Felling finished on Karamu Stream
The felling of large walnut and poplar trees along the stretch of Karamu Stream between Crosses Road and Havelock Road is now complete, and Hawke’s Bay Regional Council is encouraging people to take a walk down the newly reopened stretch of the stream and see what a difference it has made.
“The area looks bigger and more inviting,” says regional council communications manager Drew Broadley.
“And the native plantings that have been in shadow are already starting to perk up.
“The felling has been timed so the native plantings have winter to acclimatise before they face the Hawke’s Bay sun next summer.”
Planting of the native trees started as a millennium project, headed by the St Columba’s Havelock North Environmental House Group led by Cyril and Hettie Park, in 1997.
Jim Watt, a founder member of the group, says the intention was always to remove the mature trees as the native plantings became established.
“We started planting at the Havelock Road bridge and did about 100m at a time until, 10 years later, we ended up at Crosses Road Bridge.
“The schools did a lot of planting. In summer we formed chain gangs with buckets to water the plantings.”
Six of the 100-year-old walnut trees have been retained, in consultation with the public and with advice from an arborist. Sixteen walnut trees and 21 poplars were removed.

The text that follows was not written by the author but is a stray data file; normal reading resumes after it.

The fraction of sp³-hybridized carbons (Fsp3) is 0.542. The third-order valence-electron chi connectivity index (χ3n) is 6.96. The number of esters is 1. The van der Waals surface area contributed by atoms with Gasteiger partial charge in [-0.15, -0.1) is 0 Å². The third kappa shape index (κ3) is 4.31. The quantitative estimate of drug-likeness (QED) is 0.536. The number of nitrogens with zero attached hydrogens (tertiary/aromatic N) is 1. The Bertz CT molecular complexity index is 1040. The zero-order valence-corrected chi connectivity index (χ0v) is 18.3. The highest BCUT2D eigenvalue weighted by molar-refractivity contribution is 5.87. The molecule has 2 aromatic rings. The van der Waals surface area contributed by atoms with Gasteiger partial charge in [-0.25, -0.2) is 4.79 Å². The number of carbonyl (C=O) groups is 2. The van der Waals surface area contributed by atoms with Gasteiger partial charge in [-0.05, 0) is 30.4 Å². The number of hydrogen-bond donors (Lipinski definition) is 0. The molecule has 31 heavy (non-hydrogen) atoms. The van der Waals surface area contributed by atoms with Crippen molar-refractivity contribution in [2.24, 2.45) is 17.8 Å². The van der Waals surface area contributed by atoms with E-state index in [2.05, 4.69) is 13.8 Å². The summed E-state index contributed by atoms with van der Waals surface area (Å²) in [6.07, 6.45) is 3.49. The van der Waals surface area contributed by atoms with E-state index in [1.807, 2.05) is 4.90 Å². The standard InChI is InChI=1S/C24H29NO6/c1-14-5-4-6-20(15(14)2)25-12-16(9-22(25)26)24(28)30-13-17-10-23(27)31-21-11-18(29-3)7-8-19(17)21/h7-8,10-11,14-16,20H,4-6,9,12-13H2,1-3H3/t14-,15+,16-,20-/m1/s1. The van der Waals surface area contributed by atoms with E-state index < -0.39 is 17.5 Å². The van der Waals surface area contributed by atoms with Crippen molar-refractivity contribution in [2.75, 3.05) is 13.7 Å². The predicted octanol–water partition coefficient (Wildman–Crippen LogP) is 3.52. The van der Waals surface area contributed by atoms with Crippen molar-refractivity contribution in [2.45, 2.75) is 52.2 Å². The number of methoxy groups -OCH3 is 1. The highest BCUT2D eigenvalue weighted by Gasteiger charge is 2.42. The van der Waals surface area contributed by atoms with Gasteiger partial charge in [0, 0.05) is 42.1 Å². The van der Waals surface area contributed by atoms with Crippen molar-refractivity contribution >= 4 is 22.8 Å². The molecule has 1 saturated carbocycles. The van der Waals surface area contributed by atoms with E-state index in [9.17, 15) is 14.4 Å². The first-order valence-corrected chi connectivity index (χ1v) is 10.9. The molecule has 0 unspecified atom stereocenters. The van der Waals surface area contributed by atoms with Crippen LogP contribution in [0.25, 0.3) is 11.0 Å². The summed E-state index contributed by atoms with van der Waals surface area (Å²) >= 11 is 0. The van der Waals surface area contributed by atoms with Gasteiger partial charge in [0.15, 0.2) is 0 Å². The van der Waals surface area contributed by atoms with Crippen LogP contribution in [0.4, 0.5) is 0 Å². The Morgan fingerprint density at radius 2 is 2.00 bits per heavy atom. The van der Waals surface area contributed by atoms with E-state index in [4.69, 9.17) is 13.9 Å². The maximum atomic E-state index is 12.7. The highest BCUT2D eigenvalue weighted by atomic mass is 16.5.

The poplars and walnut branches were chipped and the chippings will be used locally, while timber from the walnut trees has been purchased by a Havelock North resident and will be used for building work and furniture.
Residents in the Mary Doyle Trust Lifecare Complex villas that were formerly shaded by the trees say they are delighted to see the sun coming through their windows, especially with winter looming.
The regional council wanted the work finished and the pathway reopened as quickly as possible to give people back their recreational space, Drew says.
The stretch between the Havelock Road and Crosses Road bridges is part of an extensive Hawke’s Bay Regional Council Te Karamu enhancement scheme, which aims to create a ribbon of native plants and birdlife along the length of the Karamu Stream.
TIMBER! The tress being removed.
LEFTOEVERS: Wood chips created from the felled trees to be used locally.